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Blues Trade David Perron To Edmonton Oilers for Magnus Paajarvi And A Second Round Pick

The Blues needed cap space, and the Oilers needed another fast young forward (like they need a hole in the head).


This is how Blues General Manager Doug Armstrong gets Alex Pietrangelo and Chris Stewart signed: he ships David Perron and his contract with a cap hit of $3,812,500 to the Edmonton Oilers. Obviously there is a shortage of good young forwards in Edmonton, right?


Eh, whatever. Perron did not have his best year to date, scoring 25 points in 48 games. Of course, that still would have put him on par for about what he scored last year if not a few points more. He's a points producer and the Blues do need a forward like that. They also need a forward who doesn't consistently take offensive zone penalties like they're oxygen and he's been under water for 20 minutes. It's a wash, but if the Blues could manage to get a hold of a player with similar points potential and a decent pick, this could work out.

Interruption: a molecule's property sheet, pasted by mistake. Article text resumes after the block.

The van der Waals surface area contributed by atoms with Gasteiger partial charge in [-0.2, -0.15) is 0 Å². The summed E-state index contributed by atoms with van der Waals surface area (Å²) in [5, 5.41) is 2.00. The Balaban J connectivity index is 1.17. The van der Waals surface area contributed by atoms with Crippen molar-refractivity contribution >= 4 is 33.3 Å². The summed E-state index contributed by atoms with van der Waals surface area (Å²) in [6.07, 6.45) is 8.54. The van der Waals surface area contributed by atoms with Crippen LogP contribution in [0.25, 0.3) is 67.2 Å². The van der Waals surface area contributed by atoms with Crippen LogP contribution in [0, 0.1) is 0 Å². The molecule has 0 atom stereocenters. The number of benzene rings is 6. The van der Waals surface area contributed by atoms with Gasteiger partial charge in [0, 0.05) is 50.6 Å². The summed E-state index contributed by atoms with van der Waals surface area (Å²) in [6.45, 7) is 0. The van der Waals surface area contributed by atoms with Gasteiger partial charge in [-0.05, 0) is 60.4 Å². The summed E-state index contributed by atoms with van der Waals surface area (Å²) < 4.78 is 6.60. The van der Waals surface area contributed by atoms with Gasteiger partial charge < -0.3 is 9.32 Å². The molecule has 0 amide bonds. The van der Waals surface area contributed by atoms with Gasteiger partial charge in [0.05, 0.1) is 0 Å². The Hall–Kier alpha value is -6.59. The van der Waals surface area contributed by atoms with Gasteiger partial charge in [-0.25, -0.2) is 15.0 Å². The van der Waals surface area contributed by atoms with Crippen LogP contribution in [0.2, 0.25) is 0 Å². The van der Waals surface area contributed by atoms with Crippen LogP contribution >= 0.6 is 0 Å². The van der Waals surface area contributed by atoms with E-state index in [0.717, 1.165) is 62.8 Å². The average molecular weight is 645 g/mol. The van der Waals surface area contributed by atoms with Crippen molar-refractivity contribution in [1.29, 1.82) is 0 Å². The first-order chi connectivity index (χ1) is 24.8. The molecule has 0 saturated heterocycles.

And they kind of did. They got a second round pick for the 2014 draft, and they got former first rounder Magnus Paajarvi. Perron was drafted in the first round, 26th overall, in 2007. Paajarvi was drafted 10th overall by Edmonton in 2009, and just has had a heck of a time cracking the roster with the talent there. That doesn't mean that he's not good - far from that. What it does mean is that he hasn't been able to be utilized properly. In St. Louis with some better quality centers, he may just work out. In his only full year with the Oilers in 2010-2011, he scored 15 goals and 19 assists. Unfortunately he was also a -13, but chances are good that had more to do with the Oilers having another terrible season than anything else.

He is just coming off of his $900,000 entry-level deal and is an RFA, so Armstrong will have to re-sign him. He should be had for less than Perron and for similar production depending on how he gets acclimated to playing whoever he has at center. In 42 games last year, he had 14 penalty minutes. In 48 Perron had 44.